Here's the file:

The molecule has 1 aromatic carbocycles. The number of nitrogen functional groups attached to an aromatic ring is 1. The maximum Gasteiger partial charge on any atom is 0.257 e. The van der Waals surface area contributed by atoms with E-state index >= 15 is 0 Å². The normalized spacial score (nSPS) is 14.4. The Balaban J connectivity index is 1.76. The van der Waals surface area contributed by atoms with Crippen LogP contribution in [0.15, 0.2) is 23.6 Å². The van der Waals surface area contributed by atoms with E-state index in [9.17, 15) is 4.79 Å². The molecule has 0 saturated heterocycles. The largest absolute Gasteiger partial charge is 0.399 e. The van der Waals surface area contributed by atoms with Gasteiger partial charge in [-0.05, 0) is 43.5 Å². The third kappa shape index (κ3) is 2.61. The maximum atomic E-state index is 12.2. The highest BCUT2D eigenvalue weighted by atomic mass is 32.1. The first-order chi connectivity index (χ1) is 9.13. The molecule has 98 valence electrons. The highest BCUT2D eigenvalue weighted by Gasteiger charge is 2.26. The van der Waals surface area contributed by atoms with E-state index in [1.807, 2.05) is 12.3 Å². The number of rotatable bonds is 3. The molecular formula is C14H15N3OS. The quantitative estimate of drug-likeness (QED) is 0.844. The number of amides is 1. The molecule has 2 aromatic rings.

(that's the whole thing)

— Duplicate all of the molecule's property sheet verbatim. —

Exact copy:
The molecule has 1 aromatic carbocycles. The number of nitrogen functional groups attached to an aromatic ring is 1. The maximum Gasteiger partial charge on any atom is 0.257 e. The van der Waals surface area contributed by atoms with E-state index >= 15 is 0 Å². The normalized spacial score (nSPS) is 14.4. The Balaban J connectivity index is 1.76. The van der Waals surface area contributed by atoms with Crippen LogP contribution in [0.15, 0.2) is 23.6 Å². The van der Waals surface area contributed by atoms with E-state index in [9.17, 15) is 4.79 Å². The molecule has 0 saturated heterocycles. The largest absolute Gasteiger partial charge is 0.399 e. The van der Waals surface area contributed by atoms with Gasteiger partial charge in [-0.05, 0) is 43.5 Å². The third kappa shape index (κ3) is 2.61. The maximum atomic E-state index is 12.2. The highest BCUT2D eigenvalue weighted by atomic mass is 32.1. The first-order chi connectivity index (χ1) is 9.13. The molecule has 98 valence electrons. The highest BCUT2D eigenvalue weighted by Gasteiger charge is 2.26. The van der Waals surface area contributed by atoms with E-state index in [1.807, 2.05) is 12.3 Å². The number of rotatable bonds is 3. The molecular formula is C14H15N3OS. The quantitative estimate of drug-likeness (QED) is 0.844. The number of amides is 1. The molecule has 2 aromatic rings.